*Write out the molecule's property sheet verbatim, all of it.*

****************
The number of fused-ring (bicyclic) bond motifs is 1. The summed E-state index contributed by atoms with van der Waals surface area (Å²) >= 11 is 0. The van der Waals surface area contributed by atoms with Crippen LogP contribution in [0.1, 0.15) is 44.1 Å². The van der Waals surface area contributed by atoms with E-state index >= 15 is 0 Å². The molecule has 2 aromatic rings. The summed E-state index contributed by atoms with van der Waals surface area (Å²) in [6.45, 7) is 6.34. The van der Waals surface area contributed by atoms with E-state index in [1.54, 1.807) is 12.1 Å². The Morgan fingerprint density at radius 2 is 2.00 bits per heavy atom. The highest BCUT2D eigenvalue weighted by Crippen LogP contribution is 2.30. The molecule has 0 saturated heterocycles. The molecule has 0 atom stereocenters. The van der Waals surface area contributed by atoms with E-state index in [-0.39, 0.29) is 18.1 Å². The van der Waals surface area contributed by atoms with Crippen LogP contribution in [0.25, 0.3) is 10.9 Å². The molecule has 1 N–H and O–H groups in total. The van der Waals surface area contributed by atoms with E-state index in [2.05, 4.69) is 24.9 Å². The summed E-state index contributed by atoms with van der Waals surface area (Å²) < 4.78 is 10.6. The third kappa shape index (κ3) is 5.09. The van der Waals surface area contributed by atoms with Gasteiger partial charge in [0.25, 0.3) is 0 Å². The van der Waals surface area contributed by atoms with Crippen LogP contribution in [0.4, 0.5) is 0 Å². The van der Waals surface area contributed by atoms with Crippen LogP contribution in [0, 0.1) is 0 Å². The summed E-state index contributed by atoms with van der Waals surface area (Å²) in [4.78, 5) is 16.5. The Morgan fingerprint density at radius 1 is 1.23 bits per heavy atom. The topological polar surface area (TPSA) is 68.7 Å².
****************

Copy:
The number of fused-ring (bicyclic) bond motifs is 1. The summed E-state index contributed by atoms with van der Waals surface area (Å²) >= 11 is 0. The van der Waals surface area contributed by atoms with Crippen LogP contribution in [0.1, 0.15) is 44.1 Å². The van der Waals surface area contributed by atoms with E-state index >= 15 is 0 Å². The molecule has 2 aromatic rings. The summed E-state index contributed by atoms with van der Waals surface area (Å²) in [6.45, 7) is 6.34. The van der Waals surface area contributed by atoms with E-state index in [1.54, 1.807) is 12.1 Å². The Morgan fingerprint density at radius 2 is 2.00 bits per heavy atom. The highest BCUT2D eigenvalue weighted by Crippen LogP contribution is 2.30. The molecule has 0 saturated heterocycles. The molecule has 0 atom stereocenters. The van der Waals surface area contributed by atoms with E-state index in [-0.39, 0.29) is 18.1 Å². The van der Waals surface area contributed by atoms with Crippen LogP contribution in [0.25, 0.3) is 10.9 Å². The molecule has 1 N–H and O–H groups in total. The van der Waals surface area contributed by atoms with E-state index in [2.05, 4.69) is 24.9 Å². The summed E-state index contributed by atoms with van der Waals surface area (Å²) < 4.78 is 10.6. The third kappa shape index (κ3) is 5.09. The van der Waals surface area contributed by atoms with Gasteiger partial charge in [0.25, 0.3) is 0 Å². The van der Waals surface area contributed by atoms with Crippen LogP contribution in [0.4, 0.5) is 0 Å². The van der Waals surface area contributed by atoms with Crippen LogP contribution in [0, 0.1) is 0 Å². The summed E-state index contributed by atoms with van der Waals surface area (Å²) in [4.78, 5) is 16.5. The Morgan fingerprint density at radius 1 is 1.23 bits per heavy atom. The topological polar surface area (TPSA) is 68.7 Å².